الجمعة، 24 يونيو 2011

Synchronous Motor

1. Introduction
       If a three phase supply is given to the stator of a three phase alternator, it can work as a motor. As is is driven at synchronous speed, it is called synchronous generator. So if alternator is run as a motor. It will rotate at a synchronous speed. Such a device which converts an electrical energy into a mechanical energy running at synchronous speed is called synchronous motor. Synchronous motor works only at synchronous speed and can not work at a speed other than the synchronous speed. Its speed is constant irrespective of load, no doubt, its speed changes for an instant at the time of loading.
2. Types
       The two types of synchronous motor are,
1. Three phase synchronous motors
2. Single phase synchronous motor
       The single phase synchronous motor are further classified as reluctance motor and hysteresis motor.
       The three phase synchronous motor works on the concept of rotating magnetic field. The field produced by stationary three phase winding, which rotates in space is called rotating magnetic field. Its speed is always synchronous and given by,
                  Ns = 120f/P
Where         P = Number of poles for which winding is wound
                    f = Frequency of the supply.
3. Rotating magnetic field (R.M.F.)
       The rotating magnetic field can be defined as the field or flux having constant amplitude but whose axis rotates in a plane at a certain speed.e.g. permanent magnet rotating in a space produces a rotating magnetic field. Similarly if an arrangement is made to rotate the poles, with constant excitation supplied, the resulting field is rotating magnetic field. So a field produced in an air gap of a rotating field type alternator is of rotating type. But this is all about production of R.M.F. by physically rotating poles or magnet. In practice such a rotating magnetic field can be produced by exciting a set of stationary coils or wi9nding with the help of polyphase a.c. supply. The resultant flux produced in such a case has constant magnitude and its axis rotates in space without physically rotating the winding. Let us study how it happens.

3.1 Production of rotating magnetic field
       Consider a three phase windings displaced in space by 120o, supplied by a three phase a.c. supply. The three phase currents are also displaced from each other by 120o. the flux produced by each phase current is also sinusoidal in nature and all three fluxes are separated from each other by120o. If the phase sequence of the windings is 1-2-3, then the mathematical equation for the instantaneous values of the fluxes Φ1, Φ2 and Φ3 can be given as,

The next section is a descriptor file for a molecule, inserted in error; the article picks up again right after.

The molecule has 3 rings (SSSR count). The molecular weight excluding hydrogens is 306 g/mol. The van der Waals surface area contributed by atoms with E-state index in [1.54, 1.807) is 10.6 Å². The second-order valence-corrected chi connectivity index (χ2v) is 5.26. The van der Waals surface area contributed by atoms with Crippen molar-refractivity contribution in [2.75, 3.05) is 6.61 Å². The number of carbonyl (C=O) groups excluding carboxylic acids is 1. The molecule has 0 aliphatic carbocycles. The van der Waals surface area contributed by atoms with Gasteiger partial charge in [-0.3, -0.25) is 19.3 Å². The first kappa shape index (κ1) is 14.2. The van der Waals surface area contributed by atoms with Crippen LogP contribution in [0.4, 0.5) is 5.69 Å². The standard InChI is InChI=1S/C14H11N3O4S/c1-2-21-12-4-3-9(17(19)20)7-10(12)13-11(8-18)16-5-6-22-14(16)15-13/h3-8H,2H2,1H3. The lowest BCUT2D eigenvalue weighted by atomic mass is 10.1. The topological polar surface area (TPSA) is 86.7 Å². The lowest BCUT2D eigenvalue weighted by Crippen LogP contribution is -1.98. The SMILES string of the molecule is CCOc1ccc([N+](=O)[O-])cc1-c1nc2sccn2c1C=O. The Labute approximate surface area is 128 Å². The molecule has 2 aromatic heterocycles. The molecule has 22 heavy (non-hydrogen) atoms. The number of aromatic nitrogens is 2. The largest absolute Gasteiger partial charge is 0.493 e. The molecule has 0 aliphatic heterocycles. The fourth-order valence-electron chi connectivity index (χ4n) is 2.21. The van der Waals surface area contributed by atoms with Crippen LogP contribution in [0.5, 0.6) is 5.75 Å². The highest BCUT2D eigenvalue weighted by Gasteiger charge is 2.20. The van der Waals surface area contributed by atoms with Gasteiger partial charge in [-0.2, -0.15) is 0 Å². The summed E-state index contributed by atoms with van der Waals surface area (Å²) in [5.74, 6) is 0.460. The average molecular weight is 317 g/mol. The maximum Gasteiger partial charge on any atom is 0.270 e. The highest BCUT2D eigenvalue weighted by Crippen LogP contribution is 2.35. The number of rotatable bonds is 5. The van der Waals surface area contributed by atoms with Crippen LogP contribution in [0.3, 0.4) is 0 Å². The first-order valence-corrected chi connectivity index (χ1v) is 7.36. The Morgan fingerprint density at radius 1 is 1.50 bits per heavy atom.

Φ1 = Φm sin(ωt) = Φm sin θ                                    ...........(1)
                      Φ2 = sin (ωt - 120o) = Φm sin (θ - 120o)                ............(2)
                       Φ3 = Φm sin (ωt - 240o) = Φm sin (θ - 240o)          .............(3)

       As windings are identical and supply is balanced the amplitude of each flux is same i.e.Φm . The waveform of three fluxes are shown in the Fig.1(a) while the assumed positive directions of these fluxes in space are shown in the Fig.1(b). Assumed positive direction means whenever the instantaneous value of flux is positive, in vector diagram it must be represented along its assumed positive direction. And if flux has negative instantaneous value then must be represented in opposite direction to assumed positive direction, in the vector diagram.
Fig. 1

       Let Φ1, Φ2 and Φ3 be the instantaneous values of the fluxes. The resultant flux ΦT at any instant is given by phasor combination of Φ1, Φ2 and Φ3 at that instant. Let us find out at four different instant 1, 2, 3 and 4 as shown in the Fig. 1(a) i.e. respectively at θ = 0o, 60o, 120o and 180o.
Case i)         θ = 0o
       Substituting in equations (1), (2) and (3) we get,
                                         Φ1 = Φm sin 0o = 0
                                         Φ2 = Φm sin(-120o ) = -0.866 Φm
                                          Φ= Φm sin (-240o) = + 0.866 Φ
       Show positive values in assumed positive directions and negative in opposite directions to assumed positive directions.
       Hence vector diagram looks like as shown in The Fig. 2(a).
       BD is perpendicular drawn from B on ' ΦT '.
Fig. 2 a and b
 ...                    OD = DA =  ΦT/2
In triangle        ∟OBD   = 30o